Let’s have a look at one more technique. I’ve chosen escaping side control. The depth of fundamental technique in escaping side control is plentiful. Escaping side control employs lots of basic movement and principles that will be applied to techniques across the board for the entirety of your BJJ career.

Lachlan Giles has recently released some content on the subject, and its phenomenal. Take a look!

I love Giles’s variation of this escape. Within it are contained some key elements of jiu-jitsu movement that we must all have ingrained If we hope to be successful in any capacity.

Giles begins on the bottom with no advantages and must work backward to un wind himself from the bottom position.

Making a small movement with his head and shoulders and walking his upper body away from his partner a bit, Giles is able to fit in his first frame at the hip. With this bottom frame in place, Giles is able to keep his partner from getting too tight to him. The next order of business is to begin penetrating the space with his bottom knee, but to do this he’ll once again have to make some room. To do this he’ll use one of the most important movements in all of BJJ, the hip escape. As he escapes his hips, pockets of space open up where he can now enter his bottom knee in to the mix, establishing a string second frame. If your partner is a little tight to only use a hip escape, Giles offers some more advice. Pushing your partner’s head into a more parallel position with your body can help to open this space if you’re having trouble.

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With these frames in place, Giles can now add the top frame across his partners neck and flare his elbow upward. This acts as a place holder until Giles can enter his opposite knee creating a nearly impenetrable network of solid frames. Giles offers us an idea here on how to release the head if the control is bothering us, but with all the frames he’s acquired, and the space that’s been made, he’s now in great position to begin to pass however he chooses to do so.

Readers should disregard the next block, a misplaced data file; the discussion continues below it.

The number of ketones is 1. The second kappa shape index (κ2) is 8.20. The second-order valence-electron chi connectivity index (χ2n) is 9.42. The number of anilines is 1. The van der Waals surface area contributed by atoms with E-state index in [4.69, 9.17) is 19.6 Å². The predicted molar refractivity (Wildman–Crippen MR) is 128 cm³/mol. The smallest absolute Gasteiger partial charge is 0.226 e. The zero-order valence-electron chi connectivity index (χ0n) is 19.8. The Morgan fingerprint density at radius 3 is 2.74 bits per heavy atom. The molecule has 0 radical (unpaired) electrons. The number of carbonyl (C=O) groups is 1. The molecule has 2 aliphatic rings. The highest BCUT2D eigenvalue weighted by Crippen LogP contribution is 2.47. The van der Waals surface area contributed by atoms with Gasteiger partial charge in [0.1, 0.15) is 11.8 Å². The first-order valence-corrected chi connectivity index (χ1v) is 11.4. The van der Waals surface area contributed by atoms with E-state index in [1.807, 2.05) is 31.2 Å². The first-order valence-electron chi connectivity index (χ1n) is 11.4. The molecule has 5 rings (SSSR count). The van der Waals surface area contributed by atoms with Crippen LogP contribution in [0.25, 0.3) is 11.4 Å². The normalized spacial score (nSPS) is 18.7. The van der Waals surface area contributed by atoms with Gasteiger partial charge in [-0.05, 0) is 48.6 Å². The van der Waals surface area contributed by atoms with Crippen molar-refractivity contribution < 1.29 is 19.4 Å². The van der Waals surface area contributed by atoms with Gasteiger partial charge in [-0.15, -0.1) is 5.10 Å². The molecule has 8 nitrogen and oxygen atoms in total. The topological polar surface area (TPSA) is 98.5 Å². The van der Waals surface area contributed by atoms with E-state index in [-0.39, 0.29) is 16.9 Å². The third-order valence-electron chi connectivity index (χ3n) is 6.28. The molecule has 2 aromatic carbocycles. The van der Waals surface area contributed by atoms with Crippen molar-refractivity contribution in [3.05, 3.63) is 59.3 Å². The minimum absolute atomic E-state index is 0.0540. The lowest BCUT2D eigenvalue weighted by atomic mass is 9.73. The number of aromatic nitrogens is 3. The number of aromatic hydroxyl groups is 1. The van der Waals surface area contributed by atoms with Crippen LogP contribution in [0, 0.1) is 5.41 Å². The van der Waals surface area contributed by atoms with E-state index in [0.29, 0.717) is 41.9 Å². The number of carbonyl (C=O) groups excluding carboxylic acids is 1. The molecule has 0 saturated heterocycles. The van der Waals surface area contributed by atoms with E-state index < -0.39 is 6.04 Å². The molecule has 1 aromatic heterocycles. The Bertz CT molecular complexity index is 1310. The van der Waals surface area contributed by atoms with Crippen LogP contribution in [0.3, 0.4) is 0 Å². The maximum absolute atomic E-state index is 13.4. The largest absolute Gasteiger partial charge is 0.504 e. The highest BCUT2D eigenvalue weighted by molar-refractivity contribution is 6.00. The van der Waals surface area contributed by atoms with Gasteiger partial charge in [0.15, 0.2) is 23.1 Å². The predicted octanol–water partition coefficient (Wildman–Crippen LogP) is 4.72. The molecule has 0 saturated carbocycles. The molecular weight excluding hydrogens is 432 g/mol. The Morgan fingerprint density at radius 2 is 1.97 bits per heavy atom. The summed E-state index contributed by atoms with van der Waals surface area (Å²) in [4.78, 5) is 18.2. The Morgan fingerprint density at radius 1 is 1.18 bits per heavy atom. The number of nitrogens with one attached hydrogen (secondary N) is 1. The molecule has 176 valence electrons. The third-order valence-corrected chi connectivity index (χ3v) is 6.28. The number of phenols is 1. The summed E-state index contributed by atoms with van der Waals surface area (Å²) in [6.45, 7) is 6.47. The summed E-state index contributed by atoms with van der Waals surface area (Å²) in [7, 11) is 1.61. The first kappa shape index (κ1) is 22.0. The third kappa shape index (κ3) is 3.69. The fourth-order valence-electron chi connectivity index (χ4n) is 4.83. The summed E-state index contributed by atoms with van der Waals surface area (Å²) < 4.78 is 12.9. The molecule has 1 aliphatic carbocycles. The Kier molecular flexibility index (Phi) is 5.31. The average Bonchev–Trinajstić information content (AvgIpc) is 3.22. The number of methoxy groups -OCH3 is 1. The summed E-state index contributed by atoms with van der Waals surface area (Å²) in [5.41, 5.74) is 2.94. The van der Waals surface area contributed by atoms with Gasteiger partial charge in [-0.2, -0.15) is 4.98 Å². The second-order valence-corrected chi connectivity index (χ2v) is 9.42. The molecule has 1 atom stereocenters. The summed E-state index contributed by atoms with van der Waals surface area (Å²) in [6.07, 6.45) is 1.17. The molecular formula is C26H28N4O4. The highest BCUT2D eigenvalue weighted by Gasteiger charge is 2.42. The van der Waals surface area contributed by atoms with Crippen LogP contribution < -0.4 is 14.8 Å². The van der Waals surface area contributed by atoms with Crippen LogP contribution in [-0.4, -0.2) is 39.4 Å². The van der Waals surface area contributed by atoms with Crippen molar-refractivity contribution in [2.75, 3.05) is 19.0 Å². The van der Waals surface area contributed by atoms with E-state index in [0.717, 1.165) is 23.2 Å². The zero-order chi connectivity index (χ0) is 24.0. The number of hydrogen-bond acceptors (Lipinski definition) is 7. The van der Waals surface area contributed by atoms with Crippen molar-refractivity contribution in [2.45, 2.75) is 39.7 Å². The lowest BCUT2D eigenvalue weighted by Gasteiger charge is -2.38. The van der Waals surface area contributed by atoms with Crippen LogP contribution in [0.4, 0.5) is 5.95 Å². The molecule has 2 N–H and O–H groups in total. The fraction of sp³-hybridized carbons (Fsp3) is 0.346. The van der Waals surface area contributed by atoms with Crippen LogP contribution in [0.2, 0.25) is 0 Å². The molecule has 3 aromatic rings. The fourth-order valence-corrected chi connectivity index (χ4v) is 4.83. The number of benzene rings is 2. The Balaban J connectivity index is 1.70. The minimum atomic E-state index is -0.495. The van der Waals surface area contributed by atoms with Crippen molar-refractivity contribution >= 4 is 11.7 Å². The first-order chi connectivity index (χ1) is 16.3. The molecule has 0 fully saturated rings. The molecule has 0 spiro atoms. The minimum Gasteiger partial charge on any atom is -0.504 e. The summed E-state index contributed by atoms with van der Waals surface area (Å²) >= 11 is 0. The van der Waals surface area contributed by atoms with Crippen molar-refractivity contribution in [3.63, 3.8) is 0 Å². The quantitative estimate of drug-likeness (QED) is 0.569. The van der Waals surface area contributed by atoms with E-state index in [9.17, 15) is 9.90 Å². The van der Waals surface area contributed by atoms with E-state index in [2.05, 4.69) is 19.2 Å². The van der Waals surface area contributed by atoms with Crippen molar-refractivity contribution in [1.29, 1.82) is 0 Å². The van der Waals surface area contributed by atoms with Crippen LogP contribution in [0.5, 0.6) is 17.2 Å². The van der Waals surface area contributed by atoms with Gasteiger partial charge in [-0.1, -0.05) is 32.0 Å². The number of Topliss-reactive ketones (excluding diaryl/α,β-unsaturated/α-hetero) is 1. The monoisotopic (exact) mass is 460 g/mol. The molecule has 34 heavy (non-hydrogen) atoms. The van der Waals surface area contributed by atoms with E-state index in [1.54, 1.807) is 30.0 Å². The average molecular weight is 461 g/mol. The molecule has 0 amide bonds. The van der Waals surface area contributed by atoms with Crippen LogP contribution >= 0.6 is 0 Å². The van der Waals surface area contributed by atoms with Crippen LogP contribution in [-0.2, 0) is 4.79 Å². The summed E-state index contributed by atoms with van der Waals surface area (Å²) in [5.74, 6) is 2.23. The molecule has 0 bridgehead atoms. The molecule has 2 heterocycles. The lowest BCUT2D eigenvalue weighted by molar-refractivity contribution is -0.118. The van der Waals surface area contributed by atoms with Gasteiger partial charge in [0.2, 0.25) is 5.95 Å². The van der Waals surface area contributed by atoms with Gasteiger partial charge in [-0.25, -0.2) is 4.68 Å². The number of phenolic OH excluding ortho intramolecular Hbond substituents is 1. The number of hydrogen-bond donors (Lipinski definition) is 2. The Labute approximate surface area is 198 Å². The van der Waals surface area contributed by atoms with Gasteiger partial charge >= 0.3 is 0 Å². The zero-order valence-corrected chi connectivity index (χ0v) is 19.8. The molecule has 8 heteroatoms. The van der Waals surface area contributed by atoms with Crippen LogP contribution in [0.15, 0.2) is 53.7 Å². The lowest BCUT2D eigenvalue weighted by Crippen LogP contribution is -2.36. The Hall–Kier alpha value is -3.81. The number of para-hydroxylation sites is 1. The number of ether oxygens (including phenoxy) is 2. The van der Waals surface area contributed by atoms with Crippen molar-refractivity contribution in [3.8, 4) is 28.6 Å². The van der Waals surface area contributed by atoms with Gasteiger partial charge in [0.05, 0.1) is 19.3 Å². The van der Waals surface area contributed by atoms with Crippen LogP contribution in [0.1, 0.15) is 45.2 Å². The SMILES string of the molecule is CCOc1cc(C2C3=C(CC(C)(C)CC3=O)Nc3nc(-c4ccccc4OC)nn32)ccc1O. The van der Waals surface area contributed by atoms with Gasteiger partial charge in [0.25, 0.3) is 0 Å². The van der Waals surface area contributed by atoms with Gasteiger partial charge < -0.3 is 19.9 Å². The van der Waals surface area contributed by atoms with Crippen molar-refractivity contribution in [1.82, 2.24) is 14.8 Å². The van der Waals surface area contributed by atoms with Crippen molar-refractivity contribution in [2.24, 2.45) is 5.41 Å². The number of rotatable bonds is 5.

Giles offers one last important detail, and that is lead with your foot instead of the knee to regain your guard. Bringing the knee across your partners lap will most likely result in you being jammed up and unable to recompose guard. Giles spans the body with his leg, planting the foot on the far hip of his partner. He can now begin to establish any guard he would like, while maintaining the space and distance he’s created.

Giles covers some incredibly beginner friendly ideas here. Hip escaping, framing concepts, and knee elbow connection are all heavy hitters in the realm of basic BJJ. Great stuff here!